What I Learned in College

Courtesy the Bronfman Center Blog

With back-to-school season upon us, Julie Sugar reminisces on what she learned at college…as an educator, not a student. Julie’s reflections remind all of us, in turn, about the immense, powerful, and sometimes under-appreciated role allies play in creating inclusive space for everyone.

I found my voice in college—though not as a student.

I worked for nearly three years at the Bronfman Center for Jewish Student Life at NYU, where I wore (as all Hillel professionals do) many hats: running internships, staffing trips, advising clubs, and more. One group I advised was Keshet, NYU’s club for LGBTQ Jews [no relation to the Keshet that runs this blog!] and their allies. Keshet had been larger and more active in the past, and was quite small when I started. Then, with time, incredible student leaders, and staff support, the group blossomed and became a renewed presence on campus. On a personal level, I learned so much through the experience:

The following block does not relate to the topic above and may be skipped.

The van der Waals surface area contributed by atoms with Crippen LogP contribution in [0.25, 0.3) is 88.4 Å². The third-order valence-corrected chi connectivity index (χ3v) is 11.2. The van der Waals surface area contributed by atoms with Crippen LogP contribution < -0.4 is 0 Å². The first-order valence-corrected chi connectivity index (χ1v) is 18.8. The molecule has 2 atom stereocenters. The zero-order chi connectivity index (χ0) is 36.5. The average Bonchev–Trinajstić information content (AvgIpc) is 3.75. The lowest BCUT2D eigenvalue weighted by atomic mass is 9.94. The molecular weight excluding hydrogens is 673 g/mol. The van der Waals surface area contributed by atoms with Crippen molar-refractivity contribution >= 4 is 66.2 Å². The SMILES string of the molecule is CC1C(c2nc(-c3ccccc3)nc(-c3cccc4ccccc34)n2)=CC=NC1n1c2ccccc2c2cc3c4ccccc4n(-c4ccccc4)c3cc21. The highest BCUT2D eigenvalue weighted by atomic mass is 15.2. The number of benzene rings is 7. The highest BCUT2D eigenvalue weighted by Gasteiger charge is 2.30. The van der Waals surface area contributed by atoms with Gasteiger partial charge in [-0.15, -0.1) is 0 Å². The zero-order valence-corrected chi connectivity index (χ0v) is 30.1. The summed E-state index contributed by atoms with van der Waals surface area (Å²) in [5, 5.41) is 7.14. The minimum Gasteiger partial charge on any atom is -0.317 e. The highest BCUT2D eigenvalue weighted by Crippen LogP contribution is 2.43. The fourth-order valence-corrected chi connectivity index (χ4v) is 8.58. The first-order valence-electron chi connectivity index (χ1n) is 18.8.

Good Intentions

At first, I felt insecure and tongue-tied. I was sensitive enough to know the impact of insensitivity, and the fear of saying something wrong (LGBT? GLBT? Add the Q? What’s the deal with the word “queer”? Can I call myself an “ally”?) was overwhelming.

An NYU student-led SafeZone sensitivity training brought home what I started to feel intuitively: good intentions do make a difference. When you speak with someone, and you say something that is not perfectly up to speed with the lingo, it’s okay. Yes, learn the lingo—but don’t silence yourself as you learn. You care. That does make it better.

Keep Going

I worked with three consecutive student presidents of Keshet. When I started working with the third student, we would darkly joke that she was president and sole member of the club. We met for an hour every week. We felt confident—as the previous president and I had felt—that there were students who would greatly benefit from the presence of a group for LGBTQ Jews and their allies. So we kept going. Another student stepped up as vice-president. We kept going. The group came together over time, and I’m sure that every moment we kept going was what brought us to the next.